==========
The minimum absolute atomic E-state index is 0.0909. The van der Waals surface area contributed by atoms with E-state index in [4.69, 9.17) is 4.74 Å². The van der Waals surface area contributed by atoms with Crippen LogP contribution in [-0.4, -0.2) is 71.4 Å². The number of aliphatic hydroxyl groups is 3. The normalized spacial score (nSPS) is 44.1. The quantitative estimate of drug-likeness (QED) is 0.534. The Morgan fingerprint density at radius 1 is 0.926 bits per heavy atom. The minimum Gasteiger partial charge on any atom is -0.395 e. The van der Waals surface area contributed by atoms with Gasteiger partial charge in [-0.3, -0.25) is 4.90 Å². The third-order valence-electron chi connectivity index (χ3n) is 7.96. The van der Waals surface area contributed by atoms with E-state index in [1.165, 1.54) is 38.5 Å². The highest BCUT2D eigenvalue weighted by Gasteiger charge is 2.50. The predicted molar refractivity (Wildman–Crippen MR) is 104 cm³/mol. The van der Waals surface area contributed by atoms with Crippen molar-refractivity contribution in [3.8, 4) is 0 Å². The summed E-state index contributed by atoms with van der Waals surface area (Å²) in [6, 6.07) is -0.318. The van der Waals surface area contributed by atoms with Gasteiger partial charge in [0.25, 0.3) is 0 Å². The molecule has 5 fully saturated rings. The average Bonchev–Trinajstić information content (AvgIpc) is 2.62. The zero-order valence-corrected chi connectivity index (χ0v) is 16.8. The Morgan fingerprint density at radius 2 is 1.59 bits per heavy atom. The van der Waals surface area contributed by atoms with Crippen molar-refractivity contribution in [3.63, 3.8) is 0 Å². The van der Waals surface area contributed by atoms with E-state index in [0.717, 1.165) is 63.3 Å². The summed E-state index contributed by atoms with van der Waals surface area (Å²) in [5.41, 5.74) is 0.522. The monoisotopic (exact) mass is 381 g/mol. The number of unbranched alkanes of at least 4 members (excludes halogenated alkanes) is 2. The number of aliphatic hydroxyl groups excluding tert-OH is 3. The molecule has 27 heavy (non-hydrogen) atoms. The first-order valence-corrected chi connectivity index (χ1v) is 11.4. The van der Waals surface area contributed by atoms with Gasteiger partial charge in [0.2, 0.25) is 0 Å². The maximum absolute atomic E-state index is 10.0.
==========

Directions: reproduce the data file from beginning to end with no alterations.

The minimum absolute atomic E-state index is 0.0909. The van der Waals surface area contributed by atoms with E-state index in [4.69, 9.17) is 4.74 Å². The van der Waals surface area contributed by atoms with Crippen LogP contribution in [-0.4, -0.2) is 71.4 Å². The number of aliphatic hydroxyl groups is 3. The normalized spacial score (nSPS) is 44.1. The quantitative estimate of drug-likeness (QED) is 0.534. The Morgan fingerprint density at radius 1 is 0.926 bits per heavy atom. The minimum Gasteiger partial charge on any atom is -0.395 e. The van der Waals surface area contributed by atoms with Gasteiger partial charge in [-0.3, -0.25) is 4.90 Å². The third-order valence-electron chi connectivity index (χ3n) is 7.96. The van der Waals surface area contributed by atoms with E-state index in [1.165, 1.54) is 38.5 Å². The highest BCUT2D eigenvalue weighted by Gasteiger charge is 2.50. The predicted molar refractivity (Wildman–Crippen MR) is 104 cm³/mol. The van der Waals surface area contributed by atoms with Crippen molar-refractivity contribution in [3.8, 4) is 0 Å². The summed E-state index contributed by atoms with van der Waals surface area (Å²) in [6, 6.07) is -0.318. The van der Waals surface area contributed by atoms with Gasteiger partial charge in [0.25, 0.3) is 0 Å². The molecule has 5 fully saturated rings. The average Bonchev–Trinajstić information content (AvgIpc) is 2.62. The zero-order valence-corrected chi connectivity index (χ0v) is 16.8. The Morgan fingerprint density at radius 2 is 1.59 bits per heavy atom. The van der Waals surface area contributed by atoms with Crippen molar-refractivity contribution in [3.63, 3.8) is 0 Å². The van der Waals surface area contributed by atoms with E-state index in [0.717, 1.165) is 63.3 Å². The summed E-state index contributed by atoms with van der Waals surface area (Å²) in [5.41, 5.74) is 0.522. The monoisotopic (exact) mass is 381 g/mol. The number of unbranched alkanes of at least 4 members (excludes halogenated alkanes) is 2. The number of aliphatic hydroxyl groups excluding tert-OH is 3. The molecule has 27 heavy (non-hydrogen) atoms. The first-order valence-corrected chi connectivity index (χ1v) is 11.4. The van der Waals surface area contributed by atoms with Gasteiger partial charge in [0.2, 0.25) is 0 Å². The maximum absolute atomic E-state index is 10.0.